If you’re reading this and you’re the “non-ADHD” partner in a relationship impacted by ADHD, you might be familiar with a feeling we like to call “frustration.” Yes, ADHD is totally manageable and there are some amazing strengths that come with it, but the fact is, sometimes ADHD symptoms are not appropriately managed. Or, maybe they’re being “managed,” but in a way that isn’t really in line with your own expectations.
So, if you’re feeling a bit frustrated, here are some things to keep in mind as you try to figure out how to communicate your expectations to your ADHD partner:
DO: Remind yourself of the things you value in your partner. As a first step, move away from the negatives and look at the reasons why you appreciate and love your partner. No, this won’t fix everything. But, it can take a bit of the edge off when you remind yourself what they bring to the table.
DON’T: Assume you know your partner’s intentions. This is a dangerous road to go down – even if you know your partner well, you don’t really know for sure why they’re doing what they’re doing. Assuming the worst and not addressing an issue directly can quickly build up an unhealthy dose of resentment in a relationship!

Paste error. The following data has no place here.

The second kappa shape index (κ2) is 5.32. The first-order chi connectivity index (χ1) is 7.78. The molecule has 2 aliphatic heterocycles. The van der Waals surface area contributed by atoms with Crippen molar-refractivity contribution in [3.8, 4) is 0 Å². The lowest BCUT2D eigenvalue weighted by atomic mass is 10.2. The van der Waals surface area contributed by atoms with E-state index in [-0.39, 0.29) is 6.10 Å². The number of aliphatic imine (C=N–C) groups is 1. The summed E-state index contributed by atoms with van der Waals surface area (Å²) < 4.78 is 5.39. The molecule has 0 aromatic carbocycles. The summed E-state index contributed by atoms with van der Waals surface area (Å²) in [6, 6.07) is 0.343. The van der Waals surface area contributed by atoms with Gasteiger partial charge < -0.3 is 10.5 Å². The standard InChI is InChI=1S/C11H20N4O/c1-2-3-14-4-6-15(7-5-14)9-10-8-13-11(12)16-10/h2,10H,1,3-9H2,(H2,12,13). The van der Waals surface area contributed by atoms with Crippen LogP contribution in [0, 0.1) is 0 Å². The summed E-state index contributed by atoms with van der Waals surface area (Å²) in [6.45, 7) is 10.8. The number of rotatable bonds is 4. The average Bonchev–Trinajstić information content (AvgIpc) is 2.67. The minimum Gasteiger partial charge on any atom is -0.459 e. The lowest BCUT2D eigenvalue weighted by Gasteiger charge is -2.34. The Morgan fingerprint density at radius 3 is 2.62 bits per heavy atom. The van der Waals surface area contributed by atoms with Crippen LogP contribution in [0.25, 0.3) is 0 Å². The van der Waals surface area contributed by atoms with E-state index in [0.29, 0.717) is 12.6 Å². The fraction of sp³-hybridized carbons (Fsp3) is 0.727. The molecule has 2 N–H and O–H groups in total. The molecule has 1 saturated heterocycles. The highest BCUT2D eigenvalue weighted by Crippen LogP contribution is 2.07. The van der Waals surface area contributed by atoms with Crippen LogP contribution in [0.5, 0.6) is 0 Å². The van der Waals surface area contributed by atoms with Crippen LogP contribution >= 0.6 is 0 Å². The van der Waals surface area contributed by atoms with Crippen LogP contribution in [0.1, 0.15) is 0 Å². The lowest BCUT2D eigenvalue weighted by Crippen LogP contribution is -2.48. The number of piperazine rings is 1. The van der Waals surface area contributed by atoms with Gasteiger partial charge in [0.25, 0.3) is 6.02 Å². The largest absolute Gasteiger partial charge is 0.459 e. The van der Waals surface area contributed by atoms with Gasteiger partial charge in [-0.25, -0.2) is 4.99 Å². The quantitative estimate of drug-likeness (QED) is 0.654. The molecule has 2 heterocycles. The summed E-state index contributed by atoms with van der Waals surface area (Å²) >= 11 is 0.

DO: Consider the root of your partner’s difficulties. An ADHD-style brain is very different from a non-ADHD one. For that reason, the more you understand why it can be difficult for your partner to follow-through on seemingly simple tasks, the easier it will be to come from a more empathetic perspective (and come up with more creative solutions together!)
DON’T: Over-communicate or hover over your partner. Good intentioned or not, hovering, reminders, or follow-up comments can feel like “nagging” and can trigger negative emotions really quickly – nobody wins with this. If you and your partner are falling into this communication trap, maybe it’s time to brainstorm a new way of making sure you’re both being heard.
DO: Evaluate your expectations on what’s “good enough.” With or without ADHD, it’s inevitable that people will have different expectations for the same task. Yes, there will be some totally reasonable expectations that you don’t want to budge on. But, maybe there’s some wiggle room you didn’t consider.